Centralization, implemented in various forms, shows the will of the Pope not only to make decisions but to intervene decisively in the processes that are taking place. This is because the Pope wants to govern the processes unfolding, and he does not want the risk that decisions will be taken in different directions from his.

From here, a series of initiatives: the consistories convened every year to redefine the College of Cardinals, the frequent change of collaborators, the personal decisions that dominate the work of the colleges – the reform of the Curia was published on 19 March, suddenly, for example.

This also applies to the ongoing judicial processes in the Vatican. The Pope not only intervenes with four rescripts during the ongoing process of managing the funds of the Vatican Secretariat of State but now establishes that he will decide the judges of the Cassazione, which judgments will be binding. In the end, the Pope reserves the right to determine and to do so without the possibility of opposition.

On the other hand, the steps backward demonstrate a lack of understanding of the role of the Holy See at the international level. Furthermore, the absence of independent judges dedicated only to the Vatican City State indicates that Pope Francis not only considers the State essential but does not even understand the repercussions that this decision can have at an international level.

The Holy See is “Vaticanized,” bent on the needs of a State which, in reality, is not managed by looking at international regulations. In doing so, it loses its authority and weight in international fora. How will the Holy See justify this step backward to Moneyval? How will the Holy See defend due process internationally without the sword of Damocles of being accused itself by hostile governments of failing to apply the rules of due process, not even in the Vatican City State?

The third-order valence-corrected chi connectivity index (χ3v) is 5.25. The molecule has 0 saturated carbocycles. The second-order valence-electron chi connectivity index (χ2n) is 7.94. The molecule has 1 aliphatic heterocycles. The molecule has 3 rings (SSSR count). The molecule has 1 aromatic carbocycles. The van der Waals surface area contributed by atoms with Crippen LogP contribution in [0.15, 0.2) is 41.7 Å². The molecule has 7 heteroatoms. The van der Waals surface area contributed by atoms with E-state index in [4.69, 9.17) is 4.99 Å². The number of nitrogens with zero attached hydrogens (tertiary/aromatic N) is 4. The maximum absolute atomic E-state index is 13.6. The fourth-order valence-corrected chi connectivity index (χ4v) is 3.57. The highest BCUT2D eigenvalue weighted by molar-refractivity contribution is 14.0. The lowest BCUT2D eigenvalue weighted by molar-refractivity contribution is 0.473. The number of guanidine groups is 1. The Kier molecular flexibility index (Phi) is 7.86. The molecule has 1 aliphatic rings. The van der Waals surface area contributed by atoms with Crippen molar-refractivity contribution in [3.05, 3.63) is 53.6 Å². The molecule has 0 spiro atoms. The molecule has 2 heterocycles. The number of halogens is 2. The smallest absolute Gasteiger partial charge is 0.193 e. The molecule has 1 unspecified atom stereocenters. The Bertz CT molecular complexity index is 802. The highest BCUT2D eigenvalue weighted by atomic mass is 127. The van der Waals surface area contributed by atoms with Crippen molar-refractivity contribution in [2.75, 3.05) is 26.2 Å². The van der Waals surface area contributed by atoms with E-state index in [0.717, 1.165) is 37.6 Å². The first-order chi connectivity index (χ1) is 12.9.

The reform of the judicial system of the Holy See thus raises international questions that are not of minor importance, which in reality had already been revealed in various decisions of Pope Francis. But – and this is the fact – Pope Francis does not consider the State an instrument of the freedom of the Holy See, nor does he view the Holy See as an international entity. On the contrary, they are tools that can be helpful but can also be modified depending on the circumstances.

This approach could have devastating effects in a world where credibility is based on identity and stability. And this is even though Pope Francis has maintained an excellent personal image and promoted a more international Holy See. That is not what is happening; in many cases, it has gone backward. The risk is that, in the end, the Holy See as a State will again be considered a branch of Italy, notwithstanding a work of independence of the institution carried out for half a century by all the Popes who have followed one another in this period.


2 Responses to Pope Francis, is the ongoing reform a step backward?

  1. James Scott scrive:

    ‘This approach could have devastating effects in a world where credibility is based on identity and stability. ‘

    But fortunately in/ for the Church of Christ neither identity nor stability matter?

    Ditto: credibility?

    Well certainly not the latter, I would surmise, from the many many incoherent actions, reaching an as yet unsurpassed zenith with the nauseating case of Fr Rupnik sj, over more than a decade of Pope Francis’s pontificate.

    Pope Francis who is ‘infallible in matters of faith and morals when speaking ex-cathedra’ yet who when asked about the scandalous and immoral sexual behaviour of the geographically and socially proximate papal nuncio to Montevideo during his time as Archbishop of Buenos Aires replied, from an air-plane galley rather than from the episcopal throne of Peter I do acknowledge, with media-endorsed moral insouciance, “Who am I to judge?’ thereby brazenly affirming that he saw himself from the outset of his pontificate as viscerally unfit to discharge the role of Bishop of Rome defined by Vatican 1.

  2. [...] di un papato missionario, che metta da parte l’istituzionalità; il desiderio di un centro che sia effettivamente al [...]